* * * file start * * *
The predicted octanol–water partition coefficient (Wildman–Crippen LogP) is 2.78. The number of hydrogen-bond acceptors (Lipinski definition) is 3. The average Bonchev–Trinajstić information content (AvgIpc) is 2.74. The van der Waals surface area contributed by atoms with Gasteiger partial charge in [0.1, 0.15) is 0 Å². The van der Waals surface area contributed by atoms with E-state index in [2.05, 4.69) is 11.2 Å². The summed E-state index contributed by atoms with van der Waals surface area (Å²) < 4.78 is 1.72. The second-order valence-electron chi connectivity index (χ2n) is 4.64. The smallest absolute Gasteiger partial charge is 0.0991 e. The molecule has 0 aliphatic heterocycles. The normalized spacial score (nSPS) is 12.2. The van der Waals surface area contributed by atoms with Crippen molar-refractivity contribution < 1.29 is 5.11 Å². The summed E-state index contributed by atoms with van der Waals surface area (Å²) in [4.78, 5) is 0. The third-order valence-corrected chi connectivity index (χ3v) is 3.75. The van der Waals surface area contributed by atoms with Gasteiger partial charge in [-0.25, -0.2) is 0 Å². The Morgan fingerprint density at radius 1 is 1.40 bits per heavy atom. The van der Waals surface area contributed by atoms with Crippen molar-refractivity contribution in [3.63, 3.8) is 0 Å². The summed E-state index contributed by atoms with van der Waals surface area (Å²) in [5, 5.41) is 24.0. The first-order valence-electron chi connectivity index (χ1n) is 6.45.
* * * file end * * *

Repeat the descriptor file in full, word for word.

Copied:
The predicted octanol–water partition coefficient (Wildman–Crippen LogP) is 2.78. The number of hydrogen-bond acceptors (Lipinski definition) is 3. The average Bonchev–Trinajstić information content (AvgIpc) is 2.74. The van der Waals surface area contributed by atoms with Gasteiger partial charge in [0.1, 0.15) is 0 Å². The van der Waals surface area contributed by atoms with E-state index in [2.05, 4.69) is 11.2 Å². The summed E-state index contributed by atoms with van der Waals surface area (Å²) < 4.78 is 1.72. The second-order valence-electron chi connectivity index (χ2n) is 4.64. The smallest absolute Gasteiger partial charge is 0.0991 e. The molecule has 0 aliphatic heterocycles. The normalized spacial score (nSPS) is 12.2. The van der Waals surface area contributed by atoms with Crippen molar-refractivity contribution < 1.29 is 5.11 Å². The summed E-state index contributed by atoms with van der Waals surface area (Å²) in [4.78, 5) is 0. The third-order valence-corrected chi connectivity index (χ3v) is 3.75. The van der Waals surface area contributed by atoms with Gasteiger partial charge in [-0.25, -0.2) is 0 Å². The Morgan fingerprint density at radius 1 is 1.40 bits per heavy atom. The van der Waals surface area contributed by atoms with Crippen molar-refractivity contribution in [3.63, 3.8) is 0 Å². The summed E-state index contributed by atoms with van der Waals surface area (Å²) in [5, 5.41) is 24.0. The first-order valence-electron chi connectivity index (χ1n) is 6.45.